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Accost   Listen
verb
Accost  v. i.  To adjoin; to lie alongside. (Obs.) "The shores which to the sea accost."






Collaborative International Dictionary of English 0.48








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"Accost" Quotes from Famous Books



... fatal—you might just as well clear out of the town altogether. He had a finger in everything that went on; it was as if he owned the whole town. He had been known to meet a youth he had never spoken to before in the street and accost him with a peremptory "Understand me, young man; you will marry that girl." Yet for all this, Lorentz Uthoug was not altogether content. True, he was head and shoulders above all the Ringeby folks, but what he really wanted was to be the biggest man in ...
— The Great Hunger • Johan Bojer

... of Beggars. You meet them at every step, and they follow you into your residence and place of business. A few you know to be genuine, and you give them gladly, but cannot resist the conviction that the majority of those who accost you are simply impostors, as, indeed, they are. Begging is not allowed on the street- cars, in the stages, the ferry-boats, or at any place of amusement, but there is no law against the practice of it ...
— The Secrets Of The Great City • Edward Winslow Martin

... have taken it themselves, a different boy came each day to the room where I was writing, and waited patiently for some time, then began coughing with increasing violence, until I asked what he wanted. Then he would shyly stammer out his request. Never would they accost me or otherwise disturb me while I was writing or reading; yet at other times they could be positively impertinent, especially if excited. The islander is very nervous; when he is quiet, he is shy and reticent, but once ...
— Two Years with the Natives in the Western Pacific • Felix Speiser

... take this partial resemblance for identity, as we occasionally do resemblances of persons. A momentary posture of circumstances is so far like some preceding one that we accept it as exactly the same, just as we accost a stranger occasionally, mistaking him for a friend. The apparent similarity may be owing perhaps, quite as much to the mental state at the time, as to the ...
— The Autocrat of the Breakfast-Table • Oliver Wendell Holmes, Sr. (The Physician and Poet not the Jurist)

... 'must remain in hiding behind the tree. You will hear me knock, accost the ruffians and hold them in conversation. The moment you hear me exclaim loudly, "Hey, Presto! Pots and Pans", you will dart out and engage the villains at fisticuffs. ...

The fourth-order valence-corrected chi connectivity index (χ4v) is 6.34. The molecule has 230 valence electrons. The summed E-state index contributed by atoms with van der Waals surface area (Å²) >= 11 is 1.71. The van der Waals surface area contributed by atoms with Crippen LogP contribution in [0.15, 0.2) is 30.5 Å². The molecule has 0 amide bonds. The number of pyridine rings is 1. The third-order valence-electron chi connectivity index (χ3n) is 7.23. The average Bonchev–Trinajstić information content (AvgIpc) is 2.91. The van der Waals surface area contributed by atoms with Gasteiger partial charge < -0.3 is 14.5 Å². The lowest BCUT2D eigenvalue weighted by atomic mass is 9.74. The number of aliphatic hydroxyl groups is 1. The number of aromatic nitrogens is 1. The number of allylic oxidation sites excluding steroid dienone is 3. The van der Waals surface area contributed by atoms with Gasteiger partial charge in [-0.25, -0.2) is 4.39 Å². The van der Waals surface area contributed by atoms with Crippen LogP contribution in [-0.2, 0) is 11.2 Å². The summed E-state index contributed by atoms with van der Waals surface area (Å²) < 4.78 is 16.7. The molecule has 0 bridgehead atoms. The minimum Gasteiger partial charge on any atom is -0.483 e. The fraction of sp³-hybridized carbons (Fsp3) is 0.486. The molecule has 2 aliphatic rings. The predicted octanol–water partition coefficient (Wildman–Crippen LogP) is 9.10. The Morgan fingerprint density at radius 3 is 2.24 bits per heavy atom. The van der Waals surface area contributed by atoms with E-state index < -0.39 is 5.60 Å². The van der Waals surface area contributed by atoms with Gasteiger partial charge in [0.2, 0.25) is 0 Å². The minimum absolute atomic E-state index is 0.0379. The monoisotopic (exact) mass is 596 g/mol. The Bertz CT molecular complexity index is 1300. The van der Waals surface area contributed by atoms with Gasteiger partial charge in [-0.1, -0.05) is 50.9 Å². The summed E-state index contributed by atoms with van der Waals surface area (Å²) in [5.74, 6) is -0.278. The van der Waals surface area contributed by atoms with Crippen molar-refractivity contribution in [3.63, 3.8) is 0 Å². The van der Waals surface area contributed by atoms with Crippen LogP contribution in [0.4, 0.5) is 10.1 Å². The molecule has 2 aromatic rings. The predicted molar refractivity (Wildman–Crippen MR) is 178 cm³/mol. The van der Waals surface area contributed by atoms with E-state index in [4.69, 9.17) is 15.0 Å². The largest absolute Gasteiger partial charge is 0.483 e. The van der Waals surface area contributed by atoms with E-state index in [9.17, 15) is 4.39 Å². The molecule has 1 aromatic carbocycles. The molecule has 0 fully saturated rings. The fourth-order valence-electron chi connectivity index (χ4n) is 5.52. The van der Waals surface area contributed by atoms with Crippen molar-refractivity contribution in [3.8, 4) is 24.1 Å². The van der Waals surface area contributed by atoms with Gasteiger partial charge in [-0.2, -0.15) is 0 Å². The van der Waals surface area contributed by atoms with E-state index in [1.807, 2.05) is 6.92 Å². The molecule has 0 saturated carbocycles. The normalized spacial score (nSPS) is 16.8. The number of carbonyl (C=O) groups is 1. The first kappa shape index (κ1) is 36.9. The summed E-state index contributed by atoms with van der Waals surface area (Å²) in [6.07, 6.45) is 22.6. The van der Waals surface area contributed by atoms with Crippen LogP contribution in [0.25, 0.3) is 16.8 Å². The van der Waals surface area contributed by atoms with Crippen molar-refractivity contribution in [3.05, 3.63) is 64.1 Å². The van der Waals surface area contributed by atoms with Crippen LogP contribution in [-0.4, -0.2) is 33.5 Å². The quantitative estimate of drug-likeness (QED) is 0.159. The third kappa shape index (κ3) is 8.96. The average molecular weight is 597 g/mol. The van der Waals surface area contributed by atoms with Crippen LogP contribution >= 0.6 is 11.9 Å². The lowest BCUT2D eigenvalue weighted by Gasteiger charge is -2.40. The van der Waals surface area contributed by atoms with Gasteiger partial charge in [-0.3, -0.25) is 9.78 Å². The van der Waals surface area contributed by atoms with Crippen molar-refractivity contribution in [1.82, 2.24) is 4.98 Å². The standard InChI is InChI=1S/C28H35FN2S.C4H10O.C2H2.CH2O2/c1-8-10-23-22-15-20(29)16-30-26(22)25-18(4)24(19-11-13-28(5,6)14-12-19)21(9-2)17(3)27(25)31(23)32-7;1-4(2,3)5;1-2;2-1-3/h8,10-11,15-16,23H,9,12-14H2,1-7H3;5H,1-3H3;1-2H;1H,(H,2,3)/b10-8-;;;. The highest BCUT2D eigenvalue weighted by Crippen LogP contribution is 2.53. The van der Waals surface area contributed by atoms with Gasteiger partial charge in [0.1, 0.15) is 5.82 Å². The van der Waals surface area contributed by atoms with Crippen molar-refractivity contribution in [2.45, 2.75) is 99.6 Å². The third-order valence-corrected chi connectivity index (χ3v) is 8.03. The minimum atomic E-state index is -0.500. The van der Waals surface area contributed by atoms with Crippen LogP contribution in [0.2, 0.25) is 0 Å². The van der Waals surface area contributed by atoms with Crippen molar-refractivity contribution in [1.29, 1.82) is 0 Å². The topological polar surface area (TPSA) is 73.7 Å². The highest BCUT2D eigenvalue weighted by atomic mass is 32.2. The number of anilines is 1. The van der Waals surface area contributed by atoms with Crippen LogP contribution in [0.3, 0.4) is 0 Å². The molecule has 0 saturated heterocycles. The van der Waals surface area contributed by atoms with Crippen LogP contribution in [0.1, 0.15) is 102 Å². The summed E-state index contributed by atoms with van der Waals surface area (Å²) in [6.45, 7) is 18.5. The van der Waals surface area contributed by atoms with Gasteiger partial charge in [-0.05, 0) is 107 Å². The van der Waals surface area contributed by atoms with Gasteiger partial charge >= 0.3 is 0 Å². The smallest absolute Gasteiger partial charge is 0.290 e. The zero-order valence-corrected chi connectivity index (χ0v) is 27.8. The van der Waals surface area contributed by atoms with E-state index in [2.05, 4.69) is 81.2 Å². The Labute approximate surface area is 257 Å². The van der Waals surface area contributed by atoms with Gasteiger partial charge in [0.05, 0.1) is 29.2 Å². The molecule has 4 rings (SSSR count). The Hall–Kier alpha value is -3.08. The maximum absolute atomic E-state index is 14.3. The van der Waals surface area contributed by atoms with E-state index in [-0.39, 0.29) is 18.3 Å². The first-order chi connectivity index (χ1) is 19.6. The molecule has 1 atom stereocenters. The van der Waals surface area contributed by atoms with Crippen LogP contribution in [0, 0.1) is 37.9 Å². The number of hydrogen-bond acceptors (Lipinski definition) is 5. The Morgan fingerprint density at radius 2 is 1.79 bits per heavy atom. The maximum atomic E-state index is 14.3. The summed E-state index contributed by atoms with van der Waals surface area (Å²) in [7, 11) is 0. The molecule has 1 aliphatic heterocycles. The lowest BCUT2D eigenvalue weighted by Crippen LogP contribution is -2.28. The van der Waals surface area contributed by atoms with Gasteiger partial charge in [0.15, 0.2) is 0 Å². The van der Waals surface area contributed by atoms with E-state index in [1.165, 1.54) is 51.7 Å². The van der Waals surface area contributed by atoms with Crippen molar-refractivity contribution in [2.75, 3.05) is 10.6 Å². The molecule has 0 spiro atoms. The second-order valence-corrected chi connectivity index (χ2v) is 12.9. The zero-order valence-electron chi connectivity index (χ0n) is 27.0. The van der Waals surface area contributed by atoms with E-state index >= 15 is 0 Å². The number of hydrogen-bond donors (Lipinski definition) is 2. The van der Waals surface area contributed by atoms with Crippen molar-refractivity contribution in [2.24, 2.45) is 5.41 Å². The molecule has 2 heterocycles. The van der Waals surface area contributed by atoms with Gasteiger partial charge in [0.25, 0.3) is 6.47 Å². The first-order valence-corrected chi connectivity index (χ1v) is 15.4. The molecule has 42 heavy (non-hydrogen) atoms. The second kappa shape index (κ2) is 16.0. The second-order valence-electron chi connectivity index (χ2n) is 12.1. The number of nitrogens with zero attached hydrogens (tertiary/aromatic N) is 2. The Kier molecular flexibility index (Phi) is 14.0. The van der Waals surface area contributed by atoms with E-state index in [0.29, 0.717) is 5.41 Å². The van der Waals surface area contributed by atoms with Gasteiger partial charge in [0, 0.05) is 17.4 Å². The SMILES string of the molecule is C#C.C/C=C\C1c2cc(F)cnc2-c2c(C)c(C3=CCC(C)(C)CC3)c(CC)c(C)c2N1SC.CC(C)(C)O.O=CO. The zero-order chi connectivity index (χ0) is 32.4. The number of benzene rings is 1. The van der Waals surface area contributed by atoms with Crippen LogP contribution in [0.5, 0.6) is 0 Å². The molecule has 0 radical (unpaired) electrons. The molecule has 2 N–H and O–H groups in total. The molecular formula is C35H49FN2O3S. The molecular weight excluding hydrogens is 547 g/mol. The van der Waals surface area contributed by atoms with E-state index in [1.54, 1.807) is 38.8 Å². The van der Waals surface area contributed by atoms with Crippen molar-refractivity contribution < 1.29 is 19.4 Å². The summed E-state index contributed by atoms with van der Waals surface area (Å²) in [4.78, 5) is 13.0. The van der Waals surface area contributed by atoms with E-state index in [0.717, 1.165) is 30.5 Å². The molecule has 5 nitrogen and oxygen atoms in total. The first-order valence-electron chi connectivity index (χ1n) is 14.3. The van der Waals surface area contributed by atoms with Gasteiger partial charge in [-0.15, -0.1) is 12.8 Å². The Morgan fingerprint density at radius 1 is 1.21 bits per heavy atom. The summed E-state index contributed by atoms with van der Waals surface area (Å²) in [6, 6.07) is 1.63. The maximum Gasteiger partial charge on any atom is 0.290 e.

— The Magic Pudding • Norman Lindsay

... But as you say— (To the Lord, who exit.) You, back to him at once; Clotaldo, you, when he is somewhat used To the new world of which they call him Prince, Where place and face, and all, is strange to him, With your known features and familiar garb Shall then, as chorus to the scene, accost him, And by such earnest of that old and too Familiar world, assure him of the new. Last in the strange procession, I myself Will by one full and last development Complete the plot for that catastrophe That he must put to all; ...
— Life Is A Dream • Pedro Calderon de la Barca

... reason yet, for wishing Bowers to take himself off. A block or two up the street, where the trees began to interlace their denuded branches and the court-house common sparkled with frosty rime, he had seen the Widow Weatherwax accost Ruth Temple. The girl had stopped when addressed, but almost immediately walked on, as if to escape the little busybody who, nothing daunted, trotted at elbow for a rod or more. Then Ruth came down the slope alone, and was intercepted by Shelby ...
— The Henchman • Mark Lee Luther

... for some time continued to visit, and even to drink tea with each other; but the elements of discord were strong on both sides, and their separation was, at last, complete and final. He would frequently, however, accost the nurse and his son in their walks, and expressed a strong wish to have the child for a day or two, on a visit with him. To this request Mrs. Byron was, at first, not very willing to accede, but, on ...